High-level gentamicin resistant (HLGR) enterococci (Enterococcus faecalis and Enterococcus faecium) have become a substantial nosocomial problem in many countries. In this study, we investigated the prevalence of HLGR enterococci and their genetic relatedness in blood culture isolates from patients with bacteraemia admitted to the 3 hospitals in Ostergötland, a county in the south east of Sweden, during 1994-2001. 36 of 250 E. faecalis (14%,) and 4 of 106 E. faecium isolates (4%) were shown by PCR to carry the aac(6')-Ie-aph(2")-Ia aminoglycoside modifying gene and these isolates were also classified as HLGR enterococci by the gentamicin antibiotic disk diffusion method. A majority of HLGR E. faecalis isolates (83%) belonged to the same cluster of genetically related isolates, according to the pulsed-field gel electrophoresis (PFGE) patterns, whereas all 4 HLGR E. faecium isolates had unique PFGE patterns. In conclusion, our study showed that in contrast to studies from many other countries, the presence of HLGR enterococci was more common in E. faecalis than in E. faecium and appeared the first time in 1996 and 1999, respectively. Bacteraemia with HLGR enterococci in Ostergötland was mainly due to the spread of a cluster of related E. faecalis strains.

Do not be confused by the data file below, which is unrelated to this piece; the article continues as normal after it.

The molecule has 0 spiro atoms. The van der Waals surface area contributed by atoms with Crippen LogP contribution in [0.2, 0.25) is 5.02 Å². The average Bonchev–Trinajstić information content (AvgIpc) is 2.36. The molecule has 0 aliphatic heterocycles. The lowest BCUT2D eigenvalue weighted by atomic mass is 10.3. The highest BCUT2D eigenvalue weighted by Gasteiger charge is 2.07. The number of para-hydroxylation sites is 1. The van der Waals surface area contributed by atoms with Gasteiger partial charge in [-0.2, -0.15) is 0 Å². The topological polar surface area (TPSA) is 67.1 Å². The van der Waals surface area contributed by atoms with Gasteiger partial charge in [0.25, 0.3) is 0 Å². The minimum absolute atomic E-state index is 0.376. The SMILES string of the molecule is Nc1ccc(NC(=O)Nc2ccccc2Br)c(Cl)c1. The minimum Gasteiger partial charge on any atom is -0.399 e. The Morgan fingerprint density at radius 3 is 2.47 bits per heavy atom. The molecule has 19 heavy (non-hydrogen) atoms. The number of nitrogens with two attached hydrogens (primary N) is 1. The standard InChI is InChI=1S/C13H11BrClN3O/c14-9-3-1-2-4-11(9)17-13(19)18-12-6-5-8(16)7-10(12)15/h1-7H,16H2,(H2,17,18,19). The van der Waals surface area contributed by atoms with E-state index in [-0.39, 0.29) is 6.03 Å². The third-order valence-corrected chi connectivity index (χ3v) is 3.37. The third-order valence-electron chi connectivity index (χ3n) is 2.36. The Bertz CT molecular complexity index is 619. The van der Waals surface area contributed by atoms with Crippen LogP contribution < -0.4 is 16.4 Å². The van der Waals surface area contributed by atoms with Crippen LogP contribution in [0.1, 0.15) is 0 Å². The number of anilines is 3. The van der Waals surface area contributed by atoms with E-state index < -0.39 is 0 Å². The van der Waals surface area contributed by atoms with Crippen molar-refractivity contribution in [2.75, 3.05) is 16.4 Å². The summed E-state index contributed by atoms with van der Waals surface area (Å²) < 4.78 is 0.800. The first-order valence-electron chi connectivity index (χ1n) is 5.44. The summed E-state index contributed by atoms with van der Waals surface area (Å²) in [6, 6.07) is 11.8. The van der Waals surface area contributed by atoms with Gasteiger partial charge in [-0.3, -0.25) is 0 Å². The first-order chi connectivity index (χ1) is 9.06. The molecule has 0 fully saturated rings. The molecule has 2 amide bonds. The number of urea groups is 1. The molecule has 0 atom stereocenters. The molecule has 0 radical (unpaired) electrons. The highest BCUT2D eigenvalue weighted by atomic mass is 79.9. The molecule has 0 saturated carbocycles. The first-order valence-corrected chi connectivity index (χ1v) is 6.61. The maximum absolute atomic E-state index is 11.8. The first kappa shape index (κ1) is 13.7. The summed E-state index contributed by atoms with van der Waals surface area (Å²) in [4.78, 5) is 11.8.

PubMed ID
15307558 View in PubMed
Less detail

High antibiotic susceptibility among bacterial pathogens in Swedish ICUs. Report from a nation-wide surveillance program using TA90 as a novel index of susceptibility.

https://arctichealth.org/en/permalink/ahliterature9521
Source
Scand J Infect Dis. 2004;36(1):24-30
Publication Type
Article
Date
2004
Author
Håkan Hanberger
Marcus Erlandsson
Lars G Burman
Otto Cars
Hans Gill
Sune Lindgren
Lennart E Nilsson
Barbro Olsson-Liljequist
Sten Walther
Author Affiliation
Division of Infectious Diseases, Department of Molecular and Clinical Medicine, Faculty of Health Sciences, Linkoping, Sweden. Hakan.Hanberger@imk.liu.se
Source
Scand J Infect Dis. 2004;36(1):24-30
Date
2004
Language
English
Publication Type
Article
Keywords
Adult
Anti-Bacterial Agents - pharmacology
Cohort Studies
Comparative Study
Cross Infection - epidemiology - microbiology - prevention & control
Drug Resistance, Bacterial
Drug Resistance, Multiple, Bacterial
Female
Gram-Negative Bacteria - drug effects - isolation & purification
Gram-Positive Bacteria - drug effects - isolation & purification
Humans
Incidence
Intensive Care Units
Male
Microbial Sensitivity Tests
Middle Aged
Probability
Questionnaires
Research Support, Non-U.S. Gov't
Retrospective Studies
Risk factors
Sweden - epidemiology
Abstract